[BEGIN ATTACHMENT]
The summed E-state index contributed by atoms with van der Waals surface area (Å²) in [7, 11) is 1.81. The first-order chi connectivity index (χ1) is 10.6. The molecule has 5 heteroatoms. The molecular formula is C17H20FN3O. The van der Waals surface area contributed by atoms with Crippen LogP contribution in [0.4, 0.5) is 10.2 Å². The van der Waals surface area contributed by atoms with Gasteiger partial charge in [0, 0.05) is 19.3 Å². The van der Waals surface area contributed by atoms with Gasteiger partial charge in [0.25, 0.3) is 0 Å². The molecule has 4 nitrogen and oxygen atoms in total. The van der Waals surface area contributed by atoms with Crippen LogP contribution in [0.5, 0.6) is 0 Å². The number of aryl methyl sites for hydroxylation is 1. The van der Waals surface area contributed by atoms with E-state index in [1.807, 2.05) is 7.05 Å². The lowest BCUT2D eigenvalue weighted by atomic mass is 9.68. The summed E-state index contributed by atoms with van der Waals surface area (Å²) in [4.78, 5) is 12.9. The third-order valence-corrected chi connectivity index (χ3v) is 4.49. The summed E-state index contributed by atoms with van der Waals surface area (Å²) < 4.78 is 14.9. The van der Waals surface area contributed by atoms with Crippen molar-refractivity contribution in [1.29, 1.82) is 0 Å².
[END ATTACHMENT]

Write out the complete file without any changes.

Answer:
The summed E-state index contributed by atoms with van der Waals surface area (Å²) in [7, 11) is 1.81. The first-order chi connectivity index (χ1) is 10.6. The molecule has 5 heteroatoms. The molecular formula is C17H20FN3O. The van der Waals surface area contributed by atoms with Crippen LogP contribution in [0.4, 0.5) is 10.2 Å². The van der Waals surface area contributed by atoms with Gasteiger partial charge in [0, 0.05) is 19.3 Å². The van der Waals surface area contributed by atoms with Gasteiger partial charge in [0.25, 0.3) is 0 Å². The molecule has 4 nitrogen and oxygen atoms in total. The van der Waals surface area contributed by atoms with Crippen LogP contribution in [0.5, 0.6) is 0 Å². The number of aryl methyl sites for hydroxylation is 1. The van der Waals surface area contributed by atoms with E-state index in [1.807, 2.05) is 7.05 Å². The lowest BCUT2D eigenvalue weighted by atomic mass is 9.68. The summed E-state index contributed by atoms with van der Waals surface area (Å²) in [4.78, 5) is 12.9. The third-order valence-corrected chi connectivity index (χ3v) is 4.49. The summed E-state index contributed by atoms with van der Waals surface area (Å²) < 4.78 is 14.9. The van der Waals surface area contributed by atoms with Crippen molar-refractivity contribution in [1.29, 1.82) is 0 Å².